Atmanirbhar with a twist: India’s different from Korea, Latin nations – Times of India

Will India emulate East Asia’s export-driven success or follow Latin America’s crony capitalism pitfalls in its pursuit of economic dominance?

Last week, this column described how the govt’s atmanirbhar policy was evolving into an Indian version of the Korean chaebol, where industrial conglomerates are backed by their govt with support and subsidies to become world-class national champions. Similar policies mark other East Asian countries.Will India emulate East Asia? Or will it go the way of Latin America, which also aimed to create national champions with high tariffs, quasi-monopolies, cheap credit, and ended with disasters in country after country? The chaebol bribed politicians. But Latin American corruption was enormously higher, with crony capitalism ruining economies. Despite historical advantages, the region failed to move from middle-income to high-income status. Argentina, among the richest countries in the 19th century, went bust seven times and regressed.

East Asian countries were always export-oriented and, hence, globally competitive. By contrast, Latin Americans aimed at self-sufficiency. The resulting lack of competitiveness doomed them.Will India succeed in its version of chaebolisation? Or will it go the Latino crony way, as liberals like Raghuram Rajan fear? Consider three major fears… One is incomplete chaebolisation. Korea kept out big multinationals. But atmanirbhar has mixed aims. It seeks national champions but also wants to attract the biggest multinationals. It boasts of success in attracting Apple to make and export billions worth of iPhones, and Micron (with subsidies of 70% of cost) for semiconductor assembly and testing. This has been denounced as an unwarranted gift to foreigners. By contrast, Korea never allowed foreign investment in production, reserving favours for chaebol. Samsung and Hyundai rose by first buying foreign technology and, later, investing massively in R&D to become technological leaders.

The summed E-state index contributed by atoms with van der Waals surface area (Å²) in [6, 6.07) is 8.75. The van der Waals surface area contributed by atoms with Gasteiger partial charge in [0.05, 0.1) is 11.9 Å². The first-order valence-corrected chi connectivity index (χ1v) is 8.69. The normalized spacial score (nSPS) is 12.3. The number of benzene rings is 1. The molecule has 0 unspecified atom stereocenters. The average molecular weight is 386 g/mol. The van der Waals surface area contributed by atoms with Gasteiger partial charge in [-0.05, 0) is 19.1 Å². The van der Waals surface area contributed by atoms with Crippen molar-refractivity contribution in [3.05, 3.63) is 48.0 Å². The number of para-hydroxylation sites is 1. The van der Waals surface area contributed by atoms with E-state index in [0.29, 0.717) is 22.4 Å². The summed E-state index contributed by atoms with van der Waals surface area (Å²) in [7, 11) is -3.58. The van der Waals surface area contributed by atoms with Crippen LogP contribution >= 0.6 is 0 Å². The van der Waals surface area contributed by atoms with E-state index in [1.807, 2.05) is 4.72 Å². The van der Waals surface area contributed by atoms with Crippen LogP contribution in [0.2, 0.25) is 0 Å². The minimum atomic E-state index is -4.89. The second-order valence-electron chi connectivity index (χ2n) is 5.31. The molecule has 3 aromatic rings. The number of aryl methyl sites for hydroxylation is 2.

India’s atmanirbhar is far from pure chaebolisation. It is a jumbled mix of attracting FDI and backing India’s Big Three — Tata, Ambani and Adani — to become national champions to take on the world.

Atmanirbhar includes high tariffs (hopefully temporary) to keep out imports, subsidies through production-linked incentives (PLIs), and rules favouring national champions. Govt has raised import duties on many low-tech items, protecting small producers of items like kites, candles, clocks, and textiles. But it wants multinationals like Amazon and Walmart too, even while changing e-commerce rules to benefit homegrown companies like Reliance. So, unlike Korea, India seeks both MNCs and national champions.

The second fear is that Indian businessmen will become mainly uncompetitive palm-greasers buying favours from corrupt governments. Some Indian economists say India is going the Latino way of crony capitalism, with companies like Ambani and Adani making money in non-competitive sectors like infrastructure. Much of this criticism reflects caste bias against Marwaris and other Vaishyas. Ambani runs one of the biggest oil refineries in the world, and has made petroleum products India’s biggest export. His refining margins are higher than those of Singapore’s famed refineries. These are not crony feats. Reliance Jio has given India one of the cheapest telecom networks in the world.

Adani is mostly in infrastructure. He started with Mundra port. It had to be competitive to attract cargo away from major ports like Mumbai and nearby Kandla. Today, Mundra is India’s biggest port with the biggest attached Special Economic Zone.A decade ago, Adani audaciously decided to invest $16 billion in a new Carmichael coal mine project in Australia. No crony would make such a huge bet in a foreign country. He had to battle environmentalists and tribal groups for years. Besides, rival miners said Carmichael would need an export price of at least $110/ton to succeed, which was unlikely as the world gradually stopped using coal. Adani fought critics for years, finally got all the permits, and commenced production. The price of Australian coal today is $140/tonne, so Adani calculated rightly and his critics did not.

Tata is an established global player. It is now the biggest private sector employer in Britain, running TCS, Tata Steel Europe (formerly Corus) and Jaguar Land Rover. The third fear of critics is that Indian companies will fail for want of R&D. India spends only 0.6% of GDP on R&D against China’s 2.4% and Korea’s 4.8%. Most Indian R&D is by the government, not corporations. This must change radically if India is to chaebolise. However, top Indian companies are aiming to do just that. Ambani and Adani plan massive R&D in renewables. They aim to reduce the price of green hydrogen from $3/kg to just $1/kg, which is cutting-edge stuff.

Jaguar’s R&D will help Tata become world class in e-cars. Bajaj, India’s fourth biggest group, has converted most of its Pune factory into an R&D centre. Success is by no means assured. But India is well-placed to charge uphill. Let us be optimists

This article was originally published by The Times of India on June 29, 2024.

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